In the 9699 tool diagram you have above, what is it that #5 (9699/2 Assembly Aid) does? Is says it is for the PFTE sealing ring. Is that the plastic cone that comes with the RMS? It appears that the samstag tool may not have that piece. Is that piece required?  BTW, is the Victor Reinz RMS is an good quality OEM equivalent?

 

It holds the seal, and is a separate item.  No, it is not the plastic cone, it is metal, and specific to the PTFE seal, and yes, it is required.  I don't know anything about the Reinz seal, we only use the OEM part.

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  • 2 weeks later...

Hello JFP,

 

I got the Porsche tools (9699 and 9699/2) today, yes, I bought it. I will sell it after I use it. Can you provide me with some instructions on using the tool and installing the rms with this tool? Also, can I use the existing flywheel bolts to secure the tool to the crankshaft? (gee, I hope so)

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Hello JFP,

 

I got the Porsche tools (9699 and 9699/2) today, yes, I bought it. I will sell it after I use it. Can you provide me with some instructions on using the tool and installing the rms with this tool? Also, can I use the existing flywheel bolts to secure the tool to the crankshaft? (gee, I hope so)

 

OK, pretty simple actually.  If it is not out already, you need to pull the old seal.  Normal way is to thread a small screw into the body of the seal and pull it out with pliers, being extremely careful to not let the screw scratch either the crank flange or the seal bore.  Using a small  lint free cloth and a bit of acetone, carefully wipe off any grease, oil, or residue left by the old seal.  Both the bore and flange must be scrupulously clean, no fingerprints or any other materials should remain.

 

I've pulled down this diagram to help with the explanation:

 

PorschePTFERMSSpeicalTool_tool_9699_135_

 

Now slide the new seal over the assembly aid, being careful to not get fingerprints on the mating surfaces, clean nitrile gloves are the order of the day for this step. Attach the assembly aid (item #5 above) to the rear of the crank flange.  I don't think the old flywheel bolts will do for this, my tool came with two bolts with small Torx style heads that fit inside the two openings.  I sure you can find a metric Allan head bolt that would do the same job, but I think the old flywheel bolts have too large a shoulder on them which would get in the way.  This assembly aid does not have to be overly tight, I just run it down with a 1/4 drive ratchet until they are snug.  Now slide the insertion tool (#2 above) over the two guide pins and up against the seal, holding it there until you can get the large tightening screw started by hand and threaded down until it is holding the seal.  Now, using a wrench or ratchet, carefully tighten the screw until the tool just bottoms against the assembly aid, which should set the seal at the prescribed 13MM insertion depth:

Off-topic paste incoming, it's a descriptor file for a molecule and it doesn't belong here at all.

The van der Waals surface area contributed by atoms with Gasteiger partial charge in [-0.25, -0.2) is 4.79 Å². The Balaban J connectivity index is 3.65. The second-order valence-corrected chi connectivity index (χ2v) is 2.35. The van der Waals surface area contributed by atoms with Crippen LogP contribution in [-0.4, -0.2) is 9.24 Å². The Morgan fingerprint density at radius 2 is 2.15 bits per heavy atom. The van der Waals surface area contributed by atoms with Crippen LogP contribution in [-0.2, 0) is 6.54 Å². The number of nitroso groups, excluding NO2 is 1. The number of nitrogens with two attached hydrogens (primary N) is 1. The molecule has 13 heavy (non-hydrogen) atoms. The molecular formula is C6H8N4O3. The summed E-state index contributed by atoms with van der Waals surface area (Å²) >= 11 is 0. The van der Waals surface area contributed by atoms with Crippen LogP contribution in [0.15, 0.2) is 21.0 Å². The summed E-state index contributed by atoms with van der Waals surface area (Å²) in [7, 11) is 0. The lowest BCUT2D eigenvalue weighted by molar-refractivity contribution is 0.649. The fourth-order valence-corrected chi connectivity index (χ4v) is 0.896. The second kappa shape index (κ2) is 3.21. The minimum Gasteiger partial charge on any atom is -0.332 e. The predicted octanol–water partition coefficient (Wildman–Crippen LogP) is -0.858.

IMG_7647.jpg

 

Now remove the large screw and insertion tool, then the assembly aid, and admire your new correctly installed PTFE seal.

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Hello JFP,

 

Thanks for the response. When do I take off the blue plastic on the rms? Do I keep it on when I put the rms on the insertion tool?

Thanks

 

If you are referring to the inner sleeve, leave it in place, the tool should retain it when the seal goes in.

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Oh, another question: Can I use denatured alcohol or mineral spirits instead of acetone? I happen to have denatured alcohol and mineral spirits in my garage. Should I go get some acetone and use that instead?

 

I find that acetone (nail polish remover) works very quickly and leaves no residue.  The other solvents should work as well, but I have no reference point to their effectiveness as I have never tried them.

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Well, thanks a lot to this forum and especially JFP for all his help and guidance. I honestly do not know how anyone can get the new style rms into their Porsches without the special Porsche tool. Porsche has a monopoly on the tool., Porsche charged the dealership tax so that they would not resell the tool. What a racket. Anyway, my rms, flywheel, clutch and pressure plates are successfully installed, now I can start putting everything back together. Once I am done with this project, I will post some pictures. Installing the flywheel was a little challenging, it is a heavy bugger, and trying to align it up properly, torquing and do another 120 degree on each bolt under a car that is only maybe two feet above the ground is challenging, but not impossible. yourself,